On Tuesday night, Jonatan Berggren netted a career-high four assists in a 5-3 win over the Cleveland Monsters in the AHL. The 21-year-old has been scoring at an alarming rate; through 30 games, he has 27 points, just two points shy of the team’s lead. To outsiders, this came as a bit of a shock. Typically, European players struggle with transitioning to North American ice due to their smaller rinks. Berggren, however, appears to have taken it in stride. It seems like Red Wings fans are treated to a new highlight reel-worthy play every week.
But what brought Berggren to this point — and when should fans expect the forward’s NHL debut?
A battle with adversity
Selected 33rd overall in the 2018 NHL Draft, Berggren earned high praise for his puck control, pass delivery, and vision. Many publications projected Berggren to go quickly in the first round. One specifically projected that Berggren would be drafted as early as 20th overall. The fact that he fell was a surprise — and it was one that then-general manager Ken Holland couldn’t pass up.
At first, things didn’t go as planned for Berggren. Back and shoulder injuries shortened his two seasons after the draft, limiting him to just 40 games and 15 points in that span. Many, including Berggren himself, were nervous about his production and history. Nobody could have predicted how the 2020-21 season would turn out; fortunately, it worked out for the better of everyone involved. With 45 points in 49 games, Berggren became the first player since Elias Pettersson to score over 40 points at age 20 or younger.
Considering how things have turned out for Pettersson, it seems like Berggren is in good company.
“He’s a guy who’s faced a lot of adversity with injuries the last couple years,” Director of Player Scouting Shawn Horcoff said in an interview with NHL.com. “These aren’t injuries that are easy to come back from. To his credit, going through that, it’s done two things - it’s made him realize what he needs to work on, and it’s also given him time to work on those deficiencies.”
Going for it in Grand Rapids
A European ice rink is more than five yards wider than a North American rink. Making plays in the AHL is much harder than it is in, say, Sweden. Detroit’s younger European signees in the past like Oliwer Kaski, Matthias Brome, and Libor Sulak have often been caught off guard by this transition. Despite their dominant European seasons, these players struggled to make an impact on North American ice. Berggren, noting the challenges, has paid it no mind. Here’s a quote from his interview with Ted Kulfan of the Detroit News:
“It’s difficult, you have much less space and time,” Berggren said Friday. “But I like it, too. You need to be 100 percent ready all the time when you have the puck. I like to make hard plays and give my teammates good spots to score.
“I like it when it’s pretty tight and it’s harder out there on the ice. I like when it’s smaller ice.”
Berggren has leaned into the new challenge, and it appears it’s paid off. With 27 points in 30 games, Berggren is second on the Griffins in scoring and 18th in the AHL. He’s one of three rookies in the top 20 AHL scorers this season. In his last five games, Berggren has seven points (one goal, six assists).
What to expect (and when to expect it)
With so much excitement surrounding Berggren, it’s time to address the elephant in the room: when is he joining the Red Wings? The problem isn’t with Berggren — it’s with the lineup itself. In order for Berggren to succeed at the professional level, he needs ample ice time with talented linemates. The top-six appears all but cemented, with Dylan Larkin and Lucas Raymond on the top line and the Guelph line of Tyler Bertuzzi, Robby Fabbri, and Pius Suter on the second. Larkin’s left wing is currently occupied by Vladislav Namestnikov, but this will likely change when Jakub Vrana returns from his injury.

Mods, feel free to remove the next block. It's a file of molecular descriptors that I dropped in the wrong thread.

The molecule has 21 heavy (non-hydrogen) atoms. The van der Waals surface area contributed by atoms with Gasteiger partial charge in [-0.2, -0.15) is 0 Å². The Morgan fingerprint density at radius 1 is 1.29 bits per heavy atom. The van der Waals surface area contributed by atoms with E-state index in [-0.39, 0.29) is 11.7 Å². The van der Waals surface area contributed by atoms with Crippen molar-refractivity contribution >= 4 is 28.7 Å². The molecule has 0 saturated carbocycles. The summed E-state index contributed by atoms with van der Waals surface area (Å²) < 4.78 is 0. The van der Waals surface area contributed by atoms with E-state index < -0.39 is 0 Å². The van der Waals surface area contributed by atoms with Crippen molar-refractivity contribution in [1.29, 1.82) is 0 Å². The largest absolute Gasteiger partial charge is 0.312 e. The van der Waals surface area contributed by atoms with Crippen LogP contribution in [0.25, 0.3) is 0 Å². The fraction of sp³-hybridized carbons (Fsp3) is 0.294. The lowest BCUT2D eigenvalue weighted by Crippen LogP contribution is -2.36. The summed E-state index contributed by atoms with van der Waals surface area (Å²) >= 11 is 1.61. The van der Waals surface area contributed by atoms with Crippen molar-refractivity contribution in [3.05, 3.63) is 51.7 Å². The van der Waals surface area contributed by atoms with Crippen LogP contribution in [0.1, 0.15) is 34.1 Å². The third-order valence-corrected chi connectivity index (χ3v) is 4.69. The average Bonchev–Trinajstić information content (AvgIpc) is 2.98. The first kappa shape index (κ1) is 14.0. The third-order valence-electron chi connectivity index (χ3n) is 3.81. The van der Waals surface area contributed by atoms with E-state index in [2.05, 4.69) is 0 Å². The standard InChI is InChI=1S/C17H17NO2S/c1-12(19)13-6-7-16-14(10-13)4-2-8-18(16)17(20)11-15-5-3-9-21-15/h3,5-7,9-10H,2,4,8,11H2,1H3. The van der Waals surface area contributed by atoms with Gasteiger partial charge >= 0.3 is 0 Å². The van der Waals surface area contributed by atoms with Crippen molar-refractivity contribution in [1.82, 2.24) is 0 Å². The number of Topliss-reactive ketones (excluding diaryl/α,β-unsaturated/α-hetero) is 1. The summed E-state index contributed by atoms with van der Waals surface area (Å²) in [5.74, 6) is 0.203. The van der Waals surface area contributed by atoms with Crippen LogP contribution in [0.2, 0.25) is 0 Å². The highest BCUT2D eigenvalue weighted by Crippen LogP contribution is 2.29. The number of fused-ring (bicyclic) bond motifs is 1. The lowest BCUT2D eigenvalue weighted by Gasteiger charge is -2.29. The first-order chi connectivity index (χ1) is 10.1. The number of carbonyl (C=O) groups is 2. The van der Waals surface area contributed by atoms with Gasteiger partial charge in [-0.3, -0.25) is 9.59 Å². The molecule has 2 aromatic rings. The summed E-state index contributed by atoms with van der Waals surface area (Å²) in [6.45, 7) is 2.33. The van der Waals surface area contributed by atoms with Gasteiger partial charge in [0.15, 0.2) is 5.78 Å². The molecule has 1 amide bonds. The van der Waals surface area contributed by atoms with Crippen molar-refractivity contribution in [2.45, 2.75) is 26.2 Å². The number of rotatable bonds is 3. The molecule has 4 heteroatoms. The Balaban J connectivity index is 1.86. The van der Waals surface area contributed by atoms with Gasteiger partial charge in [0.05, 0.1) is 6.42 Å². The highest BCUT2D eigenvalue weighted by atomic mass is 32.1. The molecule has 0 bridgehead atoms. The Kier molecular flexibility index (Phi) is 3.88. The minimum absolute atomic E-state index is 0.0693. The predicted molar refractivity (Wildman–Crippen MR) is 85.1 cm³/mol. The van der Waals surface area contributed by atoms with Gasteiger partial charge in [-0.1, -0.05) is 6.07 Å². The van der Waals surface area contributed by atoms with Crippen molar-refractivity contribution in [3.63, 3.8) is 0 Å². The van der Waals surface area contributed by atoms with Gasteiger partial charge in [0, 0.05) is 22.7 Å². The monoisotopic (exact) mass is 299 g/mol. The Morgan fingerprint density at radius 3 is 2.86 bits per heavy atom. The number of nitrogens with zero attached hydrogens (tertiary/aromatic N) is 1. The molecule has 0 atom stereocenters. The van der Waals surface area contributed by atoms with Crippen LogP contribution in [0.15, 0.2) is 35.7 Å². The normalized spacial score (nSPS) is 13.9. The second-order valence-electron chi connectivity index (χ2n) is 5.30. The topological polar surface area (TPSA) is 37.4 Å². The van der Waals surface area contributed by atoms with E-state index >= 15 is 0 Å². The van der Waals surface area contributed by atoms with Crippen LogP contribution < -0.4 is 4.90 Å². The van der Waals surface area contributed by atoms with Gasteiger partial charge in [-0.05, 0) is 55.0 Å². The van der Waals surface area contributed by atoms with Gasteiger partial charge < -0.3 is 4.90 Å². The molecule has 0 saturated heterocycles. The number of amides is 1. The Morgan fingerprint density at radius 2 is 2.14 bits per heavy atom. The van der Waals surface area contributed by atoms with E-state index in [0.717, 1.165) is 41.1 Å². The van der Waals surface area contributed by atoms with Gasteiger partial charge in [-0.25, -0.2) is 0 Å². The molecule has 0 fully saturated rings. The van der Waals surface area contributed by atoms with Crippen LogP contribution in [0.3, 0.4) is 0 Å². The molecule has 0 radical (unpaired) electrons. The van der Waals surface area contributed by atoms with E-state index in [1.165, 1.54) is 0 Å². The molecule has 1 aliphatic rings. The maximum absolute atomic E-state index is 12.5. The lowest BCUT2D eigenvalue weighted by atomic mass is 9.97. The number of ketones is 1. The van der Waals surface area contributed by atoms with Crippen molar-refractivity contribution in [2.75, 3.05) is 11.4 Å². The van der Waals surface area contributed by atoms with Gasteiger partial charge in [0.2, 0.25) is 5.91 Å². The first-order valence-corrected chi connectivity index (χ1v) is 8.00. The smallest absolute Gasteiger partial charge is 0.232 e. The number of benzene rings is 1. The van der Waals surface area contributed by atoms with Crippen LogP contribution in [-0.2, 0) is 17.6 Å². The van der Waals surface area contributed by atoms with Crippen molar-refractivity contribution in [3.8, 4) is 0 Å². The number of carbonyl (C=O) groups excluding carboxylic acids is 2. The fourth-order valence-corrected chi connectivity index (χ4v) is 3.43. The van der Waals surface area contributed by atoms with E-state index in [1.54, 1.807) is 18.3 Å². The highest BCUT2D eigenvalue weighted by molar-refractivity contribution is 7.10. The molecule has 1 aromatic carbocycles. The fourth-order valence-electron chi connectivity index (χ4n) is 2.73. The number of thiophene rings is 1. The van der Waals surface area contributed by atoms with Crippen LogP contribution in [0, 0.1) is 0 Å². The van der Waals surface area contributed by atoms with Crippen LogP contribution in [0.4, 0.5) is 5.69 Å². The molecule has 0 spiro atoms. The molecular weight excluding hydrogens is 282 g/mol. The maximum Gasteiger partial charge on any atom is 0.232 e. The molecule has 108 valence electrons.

A spot could be made for Berggren, but it would likely require a trade. Earlier this week, the Red Wings claimed Tampa Bay Lightning forward Gemel Smith off the waivers. This all but locks in Gemel with his brother Givani Smith in the lineup for the foreseeable future. The third line, despite its incredibly inconsistent cast, doesn’t look ready to welcome a new guest. Sure, benching Adam Erne may put a spark to his game. But pairing Berggren with a snakebit Filip Zadina and a shaky Michael Rasmussen doesn’t bode well for the forward’s development path.
Wait and see
It might be best to let Berggren play out a full season in Grand Rapids, similar to how Moritz Seider did during his rookie year. Namestnikov and Sam Gagner’s contracts end after this season, opening a spot on the middle-six and bottom-six, respectively. Of the two, Namestnikov appears the more likely trade candidate. A 29-year-old depth forward scoring at a 40+ point pace is an intriguing depth get for any would-be contender. Other forwards, like Vrana, Fabbri, and even Bertuzzi may obtain their fair share of suitors come trade deadline time.
If Berggren is truly the top-six player he’s been in every other league, he needs the ice time and linemates to prove it. Dumping him on the third or fourth line with limited minutes will only harm his development, not help it. Playing top minutes against the AHL’s best is better right now than it is to force him into an unfamiliar system.
One way or another Jonatan Berggren will suit up in the NHL. Whether it’s after the trade deadline this season or at the start of next, his scoring pace, vision, and battle with adversity make Berggren one of the top up-and-comers with the Red Wings.